Icon Sportswire / Contributor

As it relates to the tight end position for the Dallas Cowboys, it's Dalton Schultz currently carrying headlines -- the veteran having signed his franchise tag for 2022 before staging a short-lived absence during the back end of OTAs only to now report to mandatory minicamp to avoid fines. There's another twist to the situation with Schultz, however, and that's the presence of Jake Ferguson, a rookie talent the Cowboys used their fourth-round pick on in April; and one who presumably has the ability to challenge for the starting role in the future.

It wouldn't exactly be unprecedented, seeing as Schultz himself was a fourth-round pick (2018) who ascended to TE1 due to the eventual exit of future Hall of Famer and Cowboys legend Jason Witten, followed by a season-ending injury to a now-released Blake Jarwin -- the latter cut loose after undergoing hip surgery that won't allow him to see the field in 2022. 

It's to be determined if Schultz will land a multiyear deal by the league's deadline of July 15, and if he doesn't, it opens the door for both Ferguson and Sean McKeon to push Schultz for the throne, effectively immediately. At worst, should Schultz agree to a new deal with the Cowboys, it pits the rookie and McKeon squarely against each other for the role of TE2. Either way, there's no absence of opportunity at the position for the 23-year-old, who is champing at the bit after becoming the final signing in this year's crop of rookies in Dallas.

"I mean, just finally putting that pen to paper after being here a couple of weeks -- it kind of feels like a little weight off my shoulders," Ferguson said as OTAs concluded last week. "And [it] kind of drives me into that phase of it's time to work, even though I've kind of been doing that the last few weeks. I'm part of this organization now, like I said, pen to paper. So, it's kind of exciting. 

"I think I did sign it and I looked up and I was on the second story of the facility, and I looked over the field and I was, 'Okay, it's go time.' Kind of juiced me up a little bit, and like I said, I got pretty excited then."

As the former First-Team All-Big Ten (2021) talent gets his NFL legs under him, a large part of his success will be contingent upon how much he can glean from the existing veterans in the room, from a returning Schultz to the aforementioned McKeon to Jeremy Sprinkle and also Ian Bunting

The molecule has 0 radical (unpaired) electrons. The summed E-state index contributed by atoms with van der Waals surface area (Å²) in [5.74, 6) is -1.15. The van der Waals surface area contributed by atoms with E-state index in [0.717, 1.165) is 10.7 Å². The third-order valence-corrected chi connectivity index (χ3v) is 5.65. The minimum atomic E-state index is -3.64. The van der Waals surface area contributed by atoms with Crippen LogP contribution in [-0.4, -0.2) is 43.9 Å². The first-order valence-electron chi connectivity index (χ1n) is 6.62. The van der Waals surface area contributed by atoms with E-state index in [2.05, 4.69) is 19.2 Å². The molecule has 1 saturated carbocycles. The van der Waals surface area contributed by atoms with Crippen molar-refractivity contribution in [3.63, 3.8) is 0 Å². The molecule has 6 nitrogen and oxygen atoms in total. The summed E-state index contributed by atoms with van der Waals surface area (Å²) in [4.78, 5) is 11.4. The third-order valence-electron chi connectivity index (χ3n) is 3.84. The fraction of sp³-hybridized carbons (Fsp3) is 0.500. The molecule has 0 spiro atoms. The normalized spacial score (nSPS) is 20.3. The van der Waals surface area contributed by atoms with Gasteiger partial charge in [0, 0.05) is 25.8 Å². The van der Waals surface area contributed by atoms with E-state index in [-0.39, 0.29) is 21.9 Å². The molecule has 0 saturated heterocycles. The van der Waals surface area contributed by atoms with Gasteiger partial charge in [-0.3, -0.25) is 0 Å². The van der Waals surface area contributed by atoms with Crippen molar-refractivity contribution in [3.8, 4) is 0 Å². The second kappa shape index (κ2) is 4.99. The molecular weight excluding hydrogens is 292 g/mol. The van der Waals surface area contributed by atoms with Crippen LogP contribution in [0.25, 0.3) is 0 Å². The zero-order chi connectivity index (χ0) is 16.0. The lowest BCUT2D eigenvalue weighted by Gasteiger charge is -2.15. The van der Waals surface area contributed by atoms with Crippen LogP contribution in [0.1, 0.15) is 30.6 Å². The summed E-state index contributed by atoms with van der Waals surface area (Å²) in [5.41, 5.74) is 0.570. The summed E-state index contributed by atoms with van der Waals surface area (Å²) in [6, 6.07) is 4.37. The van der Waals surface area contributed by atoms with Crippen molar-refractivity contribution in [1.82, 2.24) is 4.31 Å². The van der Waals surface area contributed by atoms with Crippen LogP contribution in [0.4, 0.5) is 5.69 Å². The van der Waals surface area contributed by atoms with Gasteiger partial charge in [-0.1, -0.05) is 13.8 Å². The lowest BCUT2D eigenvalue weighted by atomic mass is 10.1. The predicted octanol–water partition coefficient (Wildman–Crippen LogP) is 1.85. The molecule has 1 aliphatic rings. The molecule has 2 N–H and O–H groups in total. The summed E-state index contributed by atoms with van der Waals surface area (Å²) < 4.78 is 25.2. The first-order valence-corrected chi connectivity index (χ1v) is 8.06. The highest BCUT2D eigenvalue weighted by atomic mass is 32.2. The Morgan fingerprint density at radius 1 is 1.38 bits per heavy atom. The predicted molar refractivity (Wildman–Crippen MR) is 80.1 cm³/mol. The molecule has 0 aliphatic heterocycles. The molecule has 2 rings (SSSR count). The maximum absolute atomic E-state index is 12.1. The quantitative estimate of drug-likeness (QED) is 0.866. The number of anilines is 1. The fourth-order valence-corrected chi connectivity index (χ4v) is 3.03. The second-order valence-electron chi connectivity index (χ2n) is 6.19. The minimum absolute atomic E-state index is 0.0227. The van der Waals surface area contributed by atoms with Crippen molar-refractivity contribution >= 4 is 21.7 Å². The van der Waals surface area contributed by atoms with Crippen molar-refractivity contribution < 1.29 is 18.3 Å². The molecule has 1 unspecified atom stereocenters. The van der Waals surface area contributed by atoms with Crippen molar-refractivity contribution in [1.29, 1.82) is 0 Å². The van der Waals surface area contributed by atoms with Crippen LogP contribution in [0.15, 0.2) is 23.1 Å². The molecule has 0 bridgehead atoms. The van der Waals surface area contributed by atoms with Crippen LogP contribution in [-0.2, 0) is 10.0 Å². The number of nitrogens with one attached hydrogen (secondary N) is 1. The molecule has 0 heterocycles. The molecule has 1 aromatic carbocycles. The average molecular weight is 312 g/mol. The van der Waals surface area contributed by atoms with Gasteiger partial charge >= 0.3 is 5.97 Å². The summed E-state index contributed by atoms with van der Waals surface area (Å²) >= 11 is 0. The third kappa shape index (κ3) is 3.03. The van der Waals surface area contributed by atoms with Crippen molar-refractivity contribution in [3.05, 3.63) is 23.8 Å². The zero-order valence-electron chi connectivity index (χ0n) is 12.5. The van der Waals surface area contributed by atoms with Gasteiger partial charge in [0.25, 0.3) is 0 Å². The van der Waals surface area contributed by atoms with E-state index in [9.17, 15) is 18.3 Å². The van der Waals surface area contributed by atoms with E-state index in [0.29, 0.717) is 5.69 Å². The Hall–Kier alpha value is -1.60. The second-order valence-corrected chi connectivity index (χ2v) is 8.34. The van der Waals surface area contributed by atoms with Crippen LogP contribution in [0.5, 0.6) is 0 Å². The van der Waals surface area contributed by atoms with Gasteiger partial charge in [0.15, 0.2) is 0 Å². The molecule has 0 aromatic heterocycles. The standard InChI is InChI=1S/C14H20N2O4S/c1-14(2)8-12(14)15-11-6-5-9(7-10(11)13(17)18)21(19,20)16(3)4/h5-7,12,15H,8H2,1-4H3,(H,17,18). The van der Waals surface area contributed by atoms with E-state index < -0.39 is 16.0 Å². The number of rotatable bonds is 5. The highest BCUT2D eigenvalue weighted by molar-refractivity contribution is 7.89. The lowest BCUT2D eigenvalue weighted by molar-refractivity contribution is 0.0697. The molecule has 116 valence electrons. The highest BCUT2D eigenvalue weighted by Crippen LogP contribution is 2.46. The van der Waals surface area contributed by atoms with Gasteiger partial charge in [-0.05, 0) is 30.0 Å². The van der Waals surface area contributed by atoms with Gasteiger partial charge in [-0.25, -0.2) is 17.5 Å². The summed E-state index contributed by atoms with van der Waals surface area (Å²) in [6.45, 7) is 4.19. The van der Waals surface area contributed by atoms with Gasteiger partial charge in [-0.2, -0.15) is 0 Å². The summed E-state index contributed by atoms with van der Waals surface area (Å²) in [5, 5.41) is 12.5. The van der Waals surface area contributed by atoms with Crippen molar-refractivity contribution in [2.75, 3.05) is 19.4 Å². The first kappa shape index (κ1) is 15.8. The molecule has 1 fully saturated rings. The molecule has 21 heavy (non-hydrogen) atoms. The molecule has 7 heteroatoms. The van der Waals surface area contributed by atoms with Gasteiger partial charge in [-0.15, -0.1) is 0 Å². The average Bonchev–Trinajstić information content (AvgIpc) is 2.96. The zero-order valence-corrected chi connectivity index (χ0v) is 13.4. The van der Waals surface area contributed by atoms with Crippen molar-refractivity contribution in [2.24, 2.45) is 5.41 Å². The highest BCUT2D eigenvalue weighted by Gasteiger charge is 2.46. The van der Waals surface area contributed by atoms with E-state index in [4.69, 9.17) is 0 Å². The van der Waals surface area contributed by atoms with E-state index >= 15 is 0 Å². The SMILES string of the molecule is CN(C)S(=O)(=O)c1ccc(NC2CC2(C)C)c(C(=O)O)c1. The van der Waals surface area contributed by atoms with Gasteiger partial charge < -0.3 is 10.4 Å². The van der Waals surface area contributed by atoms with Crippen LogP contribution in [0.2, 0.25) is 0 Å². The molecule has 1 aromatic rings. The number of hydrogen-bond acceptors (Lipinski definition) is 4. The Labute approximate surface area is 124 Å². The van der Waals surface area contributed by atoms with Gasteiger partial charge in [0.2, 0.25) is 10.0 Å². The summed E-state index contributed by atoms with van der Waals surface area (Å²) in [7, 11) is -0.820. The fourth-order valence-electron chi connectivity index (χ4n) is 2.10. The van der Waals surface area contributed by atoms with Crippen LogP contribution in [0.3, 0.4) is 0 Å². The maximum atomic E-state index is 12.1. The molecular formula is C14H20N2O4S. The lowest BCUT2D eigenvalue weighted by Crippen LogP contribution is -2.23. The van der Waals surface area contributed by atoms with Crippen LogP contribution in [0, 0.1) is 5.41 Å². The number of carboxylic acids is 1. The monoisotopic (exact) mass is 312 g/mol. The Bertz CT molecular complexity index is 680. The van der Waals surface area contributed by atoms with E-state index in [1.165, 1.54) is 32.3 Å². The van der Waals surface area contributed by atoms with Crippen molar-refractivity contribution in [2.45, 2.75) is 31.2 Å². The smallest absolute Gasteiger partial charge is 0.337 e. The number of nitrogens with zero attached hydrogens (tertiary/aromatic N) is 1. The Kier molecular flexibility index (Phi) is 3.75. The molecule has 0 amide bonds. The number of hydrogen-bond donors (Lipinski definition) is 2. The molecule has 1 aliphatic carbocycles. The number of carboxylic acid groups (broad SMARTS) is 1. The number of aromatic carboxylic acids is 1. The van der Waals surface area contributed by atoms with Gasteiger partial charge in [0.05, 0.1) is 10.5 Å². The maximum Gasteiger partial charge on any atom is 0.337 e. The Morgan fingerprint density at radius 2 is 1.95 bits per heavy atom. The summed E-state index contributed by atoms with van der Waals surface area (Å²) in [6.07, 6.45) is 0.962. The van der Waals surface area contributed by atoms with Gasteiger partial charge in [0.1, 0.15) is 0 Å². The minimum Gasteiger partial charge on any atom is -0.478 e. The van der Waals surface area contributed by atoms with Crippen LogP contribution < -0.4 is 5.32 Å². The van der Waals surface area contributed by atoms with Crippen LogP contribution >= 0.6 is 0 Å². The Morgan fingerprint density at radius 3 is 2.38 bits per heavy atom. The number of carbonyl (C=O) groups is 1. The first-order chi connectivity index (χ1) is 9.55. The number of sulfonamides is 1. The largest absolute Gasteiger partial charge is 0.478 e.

"For sure. Definitely talking to some of those older guys ... and just trying to get more knowledge throughout the process and throughout the game," said Ferguson. 

And while that intel is immensely valuable, Ferguson understands it's also -- if not more so -- about how much work he's willing to put in to become a go-to weapon for two-time Pro Bowl quarterback Dak Prescott, as well as proving to offensive coordinator Kellen Moore and head coach Mike McCarthy that he can be an asset and not a liability in the aspect of run-blocking, a category that could also increase the amount of time he sees on the field and not on the sideline as a spectator. 

That includes teaming with undrafted rookie signing Peyton Hendershot to quiz each other regularly. 

"Like I said, just trying to do as much as I can, work on my craft, and get better," said Ferguson. "It's definitely a challenge -- a lot of information, quick each day, a lot of new stuff coming in. But just trying to meet with other guys, younger guys along with fellow [rookie] tight end Peyton Hendershot, meeting with him, studying a little bit more in our off time whether we're at the hotel or here. Just trying to get as much knowledge in my brain as I can. 

"We have a little system where he's got a new place. So, I'll go over to his place or he'll come over to the hotel room and we'll just start rattling off plays and I tried to pretend to be Dak one time and say the whole play, and he talked so fast that I couldn't even replicate it even close."

It's rather clear the Cowboys love the ceiling on Ferguson, and his skill set fits nicely into what they attempt to do on a weekly basis, but the learning curve at the position isn't an easy one, and the former Wisconsin standout is approaching the challenge head-on -- looking to scale the mountain one step at a time. Having made a name for himself in being a security blanket for his previous quarterbacks, he hopes to someday be the same for Prescott.

"I'm trying to get better each day."